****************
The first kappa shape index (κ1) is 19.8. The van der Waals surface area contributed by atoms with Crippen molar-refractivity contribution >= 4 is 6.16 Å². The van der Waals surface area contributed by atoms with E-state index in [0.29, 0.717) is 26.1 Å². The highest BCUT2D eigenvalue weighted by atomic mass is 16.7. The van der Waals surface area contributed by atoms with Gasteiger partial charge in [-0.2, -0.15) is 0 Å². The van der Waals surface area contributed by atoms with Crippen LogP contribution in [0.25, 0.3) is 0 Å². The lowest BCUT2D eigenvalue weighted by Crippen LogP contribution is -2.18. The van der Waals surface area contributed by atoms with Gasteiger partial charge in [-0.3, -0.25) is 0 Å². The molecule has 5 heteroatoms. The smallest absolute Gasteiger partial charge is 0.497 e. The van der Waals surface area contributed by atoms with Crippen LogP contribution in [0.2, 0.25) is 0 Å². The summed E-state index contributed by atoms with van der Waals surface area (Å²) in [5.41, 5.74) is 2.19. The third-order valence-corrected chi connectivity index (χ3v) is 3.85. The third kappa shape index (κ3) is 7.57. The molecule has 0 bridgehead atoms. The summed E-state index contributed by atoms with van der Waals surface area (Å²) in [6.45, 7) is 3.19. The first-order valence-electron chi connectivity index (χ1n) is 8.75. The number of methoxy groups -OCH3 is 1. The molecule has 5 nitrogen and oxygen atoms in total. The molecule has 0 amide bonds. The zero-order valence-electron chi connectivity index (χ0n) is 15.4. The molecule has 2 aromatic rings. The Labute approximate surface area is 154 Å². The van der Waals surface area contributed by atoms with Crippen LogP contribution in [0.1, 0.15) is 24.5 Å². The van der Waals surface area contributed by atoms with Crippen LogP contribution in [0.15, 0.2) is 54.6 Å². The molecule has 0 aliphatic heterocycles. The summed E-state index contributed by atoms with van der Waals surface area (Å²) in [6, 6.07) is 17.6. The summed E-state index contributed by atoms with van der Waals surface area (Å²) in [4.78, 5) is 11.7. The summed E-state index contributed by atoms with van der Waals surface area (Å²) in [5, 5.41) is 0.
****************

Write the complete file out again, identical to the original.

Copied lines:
The first kappa shape index (κ1) is 19.8. The van der Waals surface area contributed by atoms with Crippen molar-refractivity contribution >= 4 is 6.16 Å². The van der Waals surface area contributed by atoms with E-state index in [0.29, 0.717) is 26.1 Å². The highest BCUT2D eigenvalue weighted by atomic mass is 16.7. The van der Waals surface area contributed by atoms with Gasteiger partial charge in [-0.2, -0.15) is 0 Å². The van der Waals surface area contributed by atoms with Crippen LogP contribution in [0.25, 0.3) is 0 Å². The lowest BCUT2D eigenvalue weighted by Crippen LogP contribution is -2.18. The van der Waals surface area contributed by atoms with Gasteiger partial charge in [-0.3, -0.25) is 0 Å². The molecule has 5 heteroatoms. The smallest absolute Gasteiger partial charge is 0.497 e. The van der Waals surface area contributed by atoms with Crippen LogP contribution in [0.2, 0.25) is 0 Å². The summed E-state index contributed by atoms with van der Waals surface area (Å²) in [5.41, 5.74) is 2.19. The third-order valence-corrected chi connectivity index (χ3v) is 3.85. The third kappa shape index (κ3) is 7.57. The molecule has 0 bridgehead atoms. The summed E-state index contributed by atoms with van der Waals surface area (Å²) in [6.45, 7) is 3.19. The first-order valence-electron chi connectivity index (χ1n) is 8.75. The number of methoxy groups -OCH3 is 1. The molecule has 5 nitrogen and oxygen atoms in total. The molecule has 0 amide bonds. The zero-order valence-electron chi connectivity index (χ0n) is 15.4. The molecule has 2 aromatic rings. The Labute approximate surface area is 154 Å². The van der Waals surface area contributed by atoms with Crippen LogP contribution in [0.1, 0.15) is 24.5 Å². The van der Waals surface area contributed by atoms with Crippen LogP contribution in [0.15, 0.2) is 54.6 Å². The molecule has 0 aliphatic heterocycles. The summed E-state index contributed by atoms with van der Waals surface area (Å²) in [6, 6.07) is 17.6. The summed E-state index contributed by atoms with van der Waals surface area (Å²) in [4.78, 5) is 11.7. The summed E-state index contributed by atoms with van der Waals surface area (Å²) in [5, 5.41) is 0.